12 April 2001


Army threatens journalists: "In case of war, Radio Bombolom FM will be the first target," says officer

Incident details


This is available in:

English Français

(RSF/IFEX) - In a letter to the general chief of staff of the armed forces, Veríssimo Correia Seabra, RSF expressed concern over threats uttered by soldiers against journalists. RSF asked the chief of staff to publicly condemn these remarks and to ensure that officers and soldiers of Guinea-Bissau's army no longer threaten the country's journalists. "The army is a state institution and as such must protect journalists who are only exercising their right to inform, which is guaranteed by the African Charter on Human and Peoples' Rights ratified by Guinea-Bissau," stated Robert Ménard, the organisation's secretary-general. "A free and independent press is one of the indispensable conditions for the development of this country, which has been weakened by several years of conflict," added Ménard.

According to information obtained by RSF, on 30 March 2001 the air force chief of staff, Brigadier General Melciades Lopes Fernandes, burst into the studio of the private radio station Bombolom FM during a programme devoted to the case of some one hundred soldiers who had been detained and accused of participating in the attempted coup d'état of 23 November 2000. The officer threatened the journalists present. The following day, during a programme broadcast on the public radio and television network RTGB, soldiers once again attacked the journalists invited on the set. "The moment of tolerance is over," stated the brigadier general, before specifying that he had already lodged a complaint against a journalist from Bombolom FM. He added that in case of war, this radio station would be "the first target". During the debate, other soldiers stated that "in approaching certain subjects, journalists are only preparing the population for another war." Another asked "journalists to stop meddling with military affairs. We are just like palm fruit. Whoever falls on us gets pricked. And if we fall on somebody, it will be even worse." The parliament, on the initiative of the African Party for the Independence of Guinea-Bissau and Cape Verde (PAIGC, opposition), publicly condemned these remarks.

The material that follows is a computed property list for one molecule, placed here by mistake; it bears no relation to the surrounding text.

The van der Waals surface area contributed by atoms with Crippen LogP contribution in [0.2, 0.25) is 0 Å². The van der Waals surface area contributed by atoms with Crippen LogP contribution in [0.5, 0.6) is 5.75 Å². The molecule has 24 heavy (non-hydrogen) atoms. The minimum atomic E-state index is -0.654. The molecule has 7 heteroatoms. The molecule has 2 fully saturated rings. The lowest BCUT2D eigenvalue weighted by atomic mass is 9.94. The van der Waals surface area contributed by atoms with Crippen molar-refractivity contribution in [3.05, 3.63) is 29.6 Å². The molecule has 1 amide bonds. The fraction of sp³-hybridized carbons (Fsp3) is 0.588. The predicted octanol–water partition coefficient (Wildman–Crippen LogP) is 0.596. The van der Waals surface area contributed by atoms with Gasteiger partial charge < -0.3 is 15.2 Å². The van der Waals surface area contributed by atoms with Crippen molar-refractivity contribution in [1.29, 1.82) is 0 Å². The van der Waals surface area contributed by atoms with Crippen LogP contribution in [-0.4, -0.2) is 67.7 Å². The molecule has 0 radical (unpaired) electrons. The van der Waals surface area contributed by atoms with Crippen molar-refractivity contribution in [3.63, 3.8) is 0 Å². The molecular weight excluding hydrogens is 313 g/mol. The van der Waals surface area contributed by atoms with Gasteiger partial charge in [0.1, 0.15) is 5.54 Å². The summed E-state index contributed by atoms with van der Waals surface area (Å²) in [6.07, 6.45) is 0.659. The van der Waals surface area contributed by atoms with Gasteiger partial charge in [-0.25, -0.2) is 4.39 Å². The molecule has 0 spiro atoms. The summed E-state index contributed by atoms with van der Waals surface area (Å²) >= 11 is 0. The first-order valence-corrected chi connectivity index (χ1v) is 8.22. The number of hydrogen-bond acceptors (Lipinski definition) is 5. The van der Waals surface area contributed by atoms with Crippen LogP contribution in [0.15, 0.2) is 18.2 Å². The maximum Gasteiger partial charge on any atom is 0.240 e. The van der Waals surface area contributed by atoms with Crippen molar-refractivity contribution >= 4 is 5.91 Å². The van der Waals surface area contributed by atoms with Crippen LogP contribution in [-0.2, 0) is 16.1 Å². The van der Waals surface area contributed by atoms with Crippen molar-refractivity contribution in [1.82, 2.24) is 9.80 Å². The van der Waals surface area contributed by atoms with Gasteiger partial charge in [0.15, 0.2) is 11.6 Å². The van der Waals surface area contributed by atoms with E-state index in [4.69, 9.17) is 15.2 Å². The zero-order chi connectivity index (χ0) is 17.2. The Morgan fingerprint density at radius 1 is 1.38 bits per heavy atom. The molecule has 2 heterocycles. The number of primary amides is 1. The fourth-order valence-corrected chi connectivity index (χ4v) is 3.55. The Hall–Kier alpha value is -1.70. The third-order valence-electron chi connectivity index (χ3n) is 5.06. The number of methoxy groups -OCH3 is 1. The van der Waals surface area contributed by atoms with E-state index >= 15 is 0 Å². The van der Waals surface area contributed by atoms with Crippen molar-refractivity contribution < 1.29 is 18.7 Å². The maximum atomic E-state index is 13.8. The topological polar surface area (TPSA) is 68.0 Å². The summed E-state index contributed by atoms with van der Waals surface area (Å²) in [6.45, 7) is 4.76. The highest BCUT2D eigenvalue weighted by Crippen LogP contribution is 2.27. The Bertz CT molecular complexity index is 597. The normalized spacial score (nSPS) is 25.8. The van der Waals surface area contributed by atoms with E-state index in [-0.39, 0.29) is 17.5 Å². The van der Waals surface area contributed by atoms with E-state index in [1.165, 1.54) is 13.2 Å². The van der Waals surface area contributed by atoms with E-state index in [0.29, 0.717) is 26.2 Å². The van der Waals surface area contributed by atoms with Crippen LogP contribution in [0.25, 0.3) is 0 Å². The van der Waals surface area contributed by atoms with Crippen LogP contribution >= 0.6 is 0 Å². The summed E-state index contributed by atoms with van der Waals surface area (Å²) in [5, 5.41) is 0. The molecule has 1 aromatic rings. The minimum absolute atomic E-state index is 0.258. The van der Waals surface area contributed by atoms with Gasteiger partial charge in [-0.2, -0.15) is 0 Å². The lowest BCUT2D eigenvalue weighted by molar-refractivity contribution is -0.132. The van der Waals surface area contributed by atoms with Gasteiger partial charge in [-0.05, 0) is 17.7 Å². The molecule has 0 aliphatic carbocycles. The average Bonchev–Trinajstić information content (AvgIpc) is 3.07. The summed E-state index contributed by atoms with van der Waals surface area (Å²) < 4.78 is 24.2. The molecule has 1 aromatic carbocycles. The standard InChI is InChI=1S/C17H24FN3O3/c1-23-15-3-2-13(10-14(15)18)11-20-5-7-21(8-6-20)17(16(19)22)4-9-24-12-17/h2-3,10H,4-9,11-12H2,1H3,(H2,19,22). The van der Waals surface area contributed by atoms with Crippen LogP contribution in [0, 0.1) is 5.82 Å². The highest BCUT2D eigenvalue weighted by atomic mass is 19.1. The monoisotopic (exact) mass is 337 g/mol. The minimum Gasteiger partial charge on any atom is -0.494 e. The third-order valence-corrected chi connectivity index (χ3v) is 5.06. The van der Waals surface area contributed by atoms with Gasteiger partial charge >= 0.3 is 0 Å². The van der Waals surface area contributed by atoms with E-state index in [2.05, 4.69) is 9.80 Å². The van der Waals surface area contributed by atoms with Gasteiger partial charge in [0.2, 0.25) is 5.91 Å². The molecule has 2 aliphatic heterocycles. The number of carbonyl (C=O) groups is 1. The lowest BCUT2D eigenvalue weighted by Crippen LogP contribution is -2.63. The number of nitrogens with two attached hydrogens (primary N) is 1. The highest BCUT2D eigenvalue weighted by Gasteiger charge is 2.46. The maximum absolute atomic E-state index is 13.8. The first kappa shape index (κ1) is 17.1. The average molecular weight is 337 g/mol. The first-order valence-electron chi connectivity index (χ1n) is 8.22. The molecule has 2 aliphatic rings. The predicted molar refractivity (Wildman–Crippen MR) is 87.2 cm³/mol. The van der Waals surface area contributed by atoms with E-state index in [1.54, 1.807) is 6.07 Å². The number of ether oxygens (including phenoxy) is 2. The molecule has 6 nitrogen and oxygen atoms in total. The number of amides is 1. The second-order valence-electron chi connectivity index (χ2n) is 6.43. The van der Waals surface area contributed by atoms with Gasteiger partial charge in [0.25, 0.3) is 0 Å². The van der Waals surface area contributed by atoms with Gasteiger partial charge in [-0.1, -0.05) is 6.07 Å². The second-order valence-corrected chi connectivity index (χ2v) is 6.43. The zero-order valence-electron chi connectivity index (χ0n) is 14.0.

RSF also noted that on 15 February, Athizar Mendes, a journalist with the private weekly "Diário de Bissau", a photographer with the newspaper, and their driver, were detained for one night for trying to investigate the repeated summonses of two of the country's diplomats by police. On 8 March, following threats of prosecution uttered by the deputy public prosecutor of the republic, some thirty journalists signed a motion "against censorship and the arbitrary detention of journalists in the exercise of their profession in Guinea-Bissau."


Reporters Without Borders
47, rue Vivienne
75002 Paris, France
rsf (@) rsf.org

Fax:+33 1 45 23 11 51
More from Guinea-Bissau
  • Freedom of the Press 2016: Guinea-Bissau

    In August, at the peak of the year’s political crisis, the government replaced the heads of the public television and radio services, and the latter was prevented from broadcasting parliamentary debates.

  • Freedom of the Press 2015: Guinea Bissau

    Ranked 127th in annual global media freedom report

  • Freedom of the Press 2014: Guinea-Bissau

    Ranked 152nd in annual global media freedom report